DEARBORN, MI – Ford hasn’t found the solution to driver distraction, but it may have developed an integral technology to help solve the problem, a top researcher says.

Jeff Greenberg, senior technical leader-Ford Research and Innovation, says the auto maker is developing a technology called the driver-workload estimator that could play a key role in mitigating distracted driving.

“Vehicle control inputs, sensors, road conditions and biometric information such as a driver’s pulse and breathing can all be used to create a driver workload estimation that can then help manage certain functions in demanding situations,” he says at a media event here.

While still in the research phase, Greenberg says early findings are promising.

The system collects data from the sensing systems used by the vehicle’s driver-assist technologies, such as lane-keeping assist and the blind-spot information system.

The data helps determine the amount of concentration needed by a driver, which Ford calls workload, caused by traffic and road conditions.

The driver-workload estimator essentially is an algorithm that uses real-time data from existing sensors such as radar and cameras, combined with input from the driver, such as his use of the throttle, brakes and steering wheel.

The result is a so-called intelligent system that can determine the workload of a driver in any given situation and automatically adjust vehicle systems, including blocking incoming calls or texts and adjusting the sensitivity of safety warning systems to give the driver extra time to react.

For the system to be production-ready, Greenberg says massive amounts of data must be collected from thousands of drivers. Ford is collecting the stats from volunteers paired with professional drivers who observe the test drivers’ reactions to certain stimuli.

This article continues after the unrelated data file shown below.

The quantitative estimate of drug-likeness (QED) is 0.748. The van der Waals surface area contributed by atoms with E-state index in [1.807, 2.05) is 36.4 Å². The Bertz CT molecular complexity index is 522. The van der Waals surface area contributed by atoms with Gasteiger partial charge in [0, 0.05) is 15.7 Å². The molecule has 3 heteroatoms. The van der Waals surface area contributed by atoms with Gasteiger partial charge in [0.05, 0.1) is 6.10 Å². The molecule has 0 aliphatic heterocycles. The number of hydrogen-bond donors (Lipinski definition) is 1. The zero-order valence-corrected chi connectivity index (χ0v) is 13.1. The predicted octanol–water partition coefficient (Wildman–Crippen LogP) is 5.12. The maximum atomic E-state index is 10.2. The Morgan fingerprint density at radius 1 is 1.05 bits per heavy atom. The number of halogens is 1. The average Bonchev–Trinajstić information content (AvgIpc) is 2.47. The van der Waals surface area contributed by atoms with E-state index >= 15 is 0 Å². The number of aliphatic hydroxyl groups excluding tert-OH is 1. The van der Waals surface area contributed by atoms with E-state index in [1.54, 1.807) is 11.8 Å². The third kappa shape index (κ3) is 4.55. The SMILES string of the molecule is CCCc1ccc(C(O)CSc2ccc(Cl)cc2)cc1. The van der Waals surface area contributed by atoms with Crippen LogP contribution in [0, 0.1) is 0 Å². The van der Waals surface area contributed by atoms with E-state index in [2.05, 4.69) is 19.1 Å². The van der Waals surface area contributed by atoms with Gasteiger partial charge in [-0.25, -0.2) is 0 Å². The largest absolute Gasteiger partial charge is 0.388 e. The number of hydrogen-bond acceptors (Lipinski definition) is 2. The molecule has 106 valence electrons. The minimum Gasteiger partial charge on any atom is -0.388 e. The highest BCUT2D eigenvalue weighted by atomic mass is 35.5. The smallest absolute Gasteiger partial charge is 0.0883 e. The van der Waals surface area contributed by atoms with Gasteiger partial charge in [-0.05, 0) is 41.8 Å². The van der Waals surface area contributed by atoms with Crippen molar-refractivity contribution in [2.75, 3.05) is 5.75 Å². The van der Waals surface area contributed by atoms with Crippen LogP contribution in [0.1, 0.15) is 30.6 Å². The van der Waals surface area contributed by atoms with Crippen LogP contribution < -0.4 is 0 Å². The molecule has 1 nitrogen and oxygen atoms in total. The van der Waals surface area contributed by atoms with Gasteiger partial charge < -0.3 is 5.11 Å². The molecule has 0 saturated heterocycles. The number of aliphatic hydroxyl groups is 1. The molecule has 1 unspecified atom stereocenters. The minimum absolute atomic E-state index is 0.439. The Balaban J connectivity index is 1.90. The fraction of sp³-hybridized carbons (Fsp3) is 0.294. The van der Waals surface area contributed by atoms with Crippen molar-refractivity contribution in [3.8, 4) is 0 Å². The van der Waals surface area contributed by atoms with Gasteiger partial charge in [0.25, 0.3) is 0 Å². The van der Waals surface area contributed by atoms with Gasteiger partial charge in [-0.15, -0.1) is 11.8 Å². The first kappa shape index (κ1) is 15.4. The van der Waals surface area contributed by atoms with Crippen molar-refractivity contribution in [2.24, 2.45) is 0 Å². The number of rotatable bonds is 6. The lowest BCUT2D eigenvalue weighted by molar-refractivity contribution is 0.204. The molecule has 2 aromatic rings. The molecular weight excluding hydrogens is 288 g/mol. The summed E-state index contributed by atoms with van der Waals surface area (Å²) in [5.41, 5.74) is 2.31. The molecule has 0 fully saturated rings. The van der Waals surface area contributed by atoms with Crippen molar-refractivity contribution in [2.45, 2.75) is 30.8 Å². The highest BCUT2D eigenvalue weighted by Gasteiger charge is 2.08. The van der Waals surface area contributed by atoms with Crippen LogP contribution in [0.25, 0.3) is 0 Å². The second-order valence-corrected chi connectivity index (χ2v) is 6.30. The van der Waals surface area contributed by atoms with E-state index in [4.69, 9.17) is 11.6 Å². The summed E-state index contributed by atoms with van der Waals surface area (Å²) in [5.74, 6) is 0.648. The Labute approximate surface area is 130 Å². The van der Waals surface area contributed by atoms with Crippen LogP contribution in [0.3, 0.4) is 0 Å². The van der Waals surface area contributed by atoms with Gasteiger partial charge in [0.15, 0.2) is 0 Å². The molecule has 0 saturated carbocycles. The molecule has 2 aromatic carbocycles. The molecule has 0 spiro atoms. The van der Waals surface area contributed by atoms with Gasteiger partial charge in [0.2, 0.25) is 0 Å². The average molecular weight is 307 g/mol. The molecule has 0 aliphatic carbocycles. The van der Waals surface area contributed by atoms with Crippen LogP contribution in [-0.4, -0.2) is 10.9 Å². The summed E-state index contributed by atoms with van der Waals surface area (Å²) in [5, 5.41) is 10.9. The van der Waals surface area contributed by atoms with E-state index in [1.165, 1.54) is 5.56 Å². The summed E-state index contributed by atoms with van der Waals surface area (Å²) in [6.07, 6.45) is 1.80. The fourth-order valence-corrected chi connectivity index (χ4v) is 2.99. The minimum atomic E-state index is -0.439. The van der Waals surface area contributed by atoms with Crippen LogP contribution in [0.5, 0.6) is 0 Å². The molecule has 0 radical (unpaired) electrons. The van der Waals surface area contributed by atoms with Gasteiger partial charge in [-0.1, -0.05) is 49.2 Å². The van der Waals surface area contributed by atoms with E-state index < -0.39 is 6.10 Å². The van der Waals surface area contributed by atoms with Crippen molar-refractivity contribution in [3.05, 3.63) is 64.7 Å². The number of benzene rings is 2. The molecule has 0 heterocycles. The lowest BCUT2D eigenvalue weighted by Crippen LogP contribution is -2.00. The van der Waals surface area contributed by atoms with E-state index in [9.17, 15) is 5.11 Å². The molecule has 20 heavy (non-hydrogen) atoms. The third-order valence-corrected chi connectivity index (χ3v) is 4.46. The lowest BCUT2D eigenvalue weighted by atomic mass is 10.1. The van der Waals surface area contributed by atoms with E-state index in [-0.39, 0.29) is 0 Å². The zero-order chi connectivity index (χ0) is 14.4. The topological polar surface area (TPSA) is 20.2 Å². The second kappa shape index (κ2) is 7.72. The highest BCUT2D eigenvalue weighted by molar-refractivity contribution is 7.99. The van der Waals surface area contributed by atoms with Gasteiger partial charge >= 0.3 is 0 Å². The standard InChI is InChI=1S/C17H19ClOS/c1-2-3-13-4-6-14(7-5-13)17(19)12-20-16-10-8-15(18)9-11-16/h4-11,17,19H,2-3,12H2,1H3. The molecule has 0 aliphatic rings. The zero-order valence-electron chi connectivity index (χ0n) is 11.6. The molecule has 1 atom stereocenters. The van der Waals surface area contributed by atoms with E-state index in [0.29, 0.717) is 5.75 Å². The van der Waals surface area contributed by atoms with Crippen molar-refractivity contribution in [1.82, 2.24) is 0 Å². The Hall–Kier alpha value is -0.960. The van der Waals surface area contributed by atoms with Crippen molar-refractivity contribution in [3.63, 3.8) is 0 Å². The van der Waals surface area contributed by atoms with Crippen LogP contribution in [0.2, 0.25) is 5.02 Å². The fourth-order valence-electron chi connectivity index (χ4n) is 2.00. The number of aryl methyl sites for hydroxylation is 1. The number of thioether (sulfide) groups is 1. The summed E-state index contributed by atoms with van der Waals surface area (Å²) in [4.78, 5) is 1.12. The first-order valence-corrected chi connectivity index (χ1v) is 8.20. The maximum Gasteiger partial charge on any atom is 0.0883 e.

For example, some drivers are nervous while merging onto an expressway. If the vehicle’s sensor detects this, action is taken to avoid distraction, such as automatically forwarding in-coming calls to voicemail, inhibiting text messages or adjusting the vehicle’s safety systems.

But for any of this to work, the car must be equipped with biometric systems that monitor the driver’s vital statistics. Greenberg says such systems are not slated for production, but are being tested in laboratory research.

“The biometrics comes into play because there are variations in different people’s responses,” he says. “Someone on an icy road may be cool as a cucumber, no heart rate or respiration change, but another person could be very stressed out.

“That’s an extra level of accuracy we can add on that tailors the (vehicle’s) response to (the individual), Greenberg says. 

Near-term, the driver-workload estimator could use existing sensors to allow the vehicle to automatically adapt its systems based on driver input and road conditions.

For example, the side-looking radar sensors used by the blind-spot information system and the forward-looking camera for the lane-keeping system constantly monitor the vehicle’s surroundings.

Without action from the driver, the signals from the sensors and camera could indicate heavy traffic in a merging lane and block incoming calls to prevent the driver from being distracted.

Greenberg declines to reveal when the technology will make its way into production vehicles, but vows it’s not just a pie-in-the-sky research project.

“This isn’t Buck Rogers stuff you’re never going to see, but I hesitate to put a timeframe on it,” he says. “One of the reasons this is in the research lab right now, is I can’t just take a couple of hundred drivers and believe I’m going to produce a system that’s going to seem intelligent across the population.

“We really do need a very large database across a wide range of conditions in order to come up with estimates that drivers agree are stressful situations.”

Even when the intelligent system reaches production, it won’t be a silver bullet. Greenberg says it will take a combination of in-vehicle technology and a change in social norms regarding the use of intelligent technology while operating a vehicle.

“Any problem involving human beings doesn’t have just one dimension of solutions, and this is a human problem,” he says. “But (the driver workload estimator) is part of the solution, absolutely.”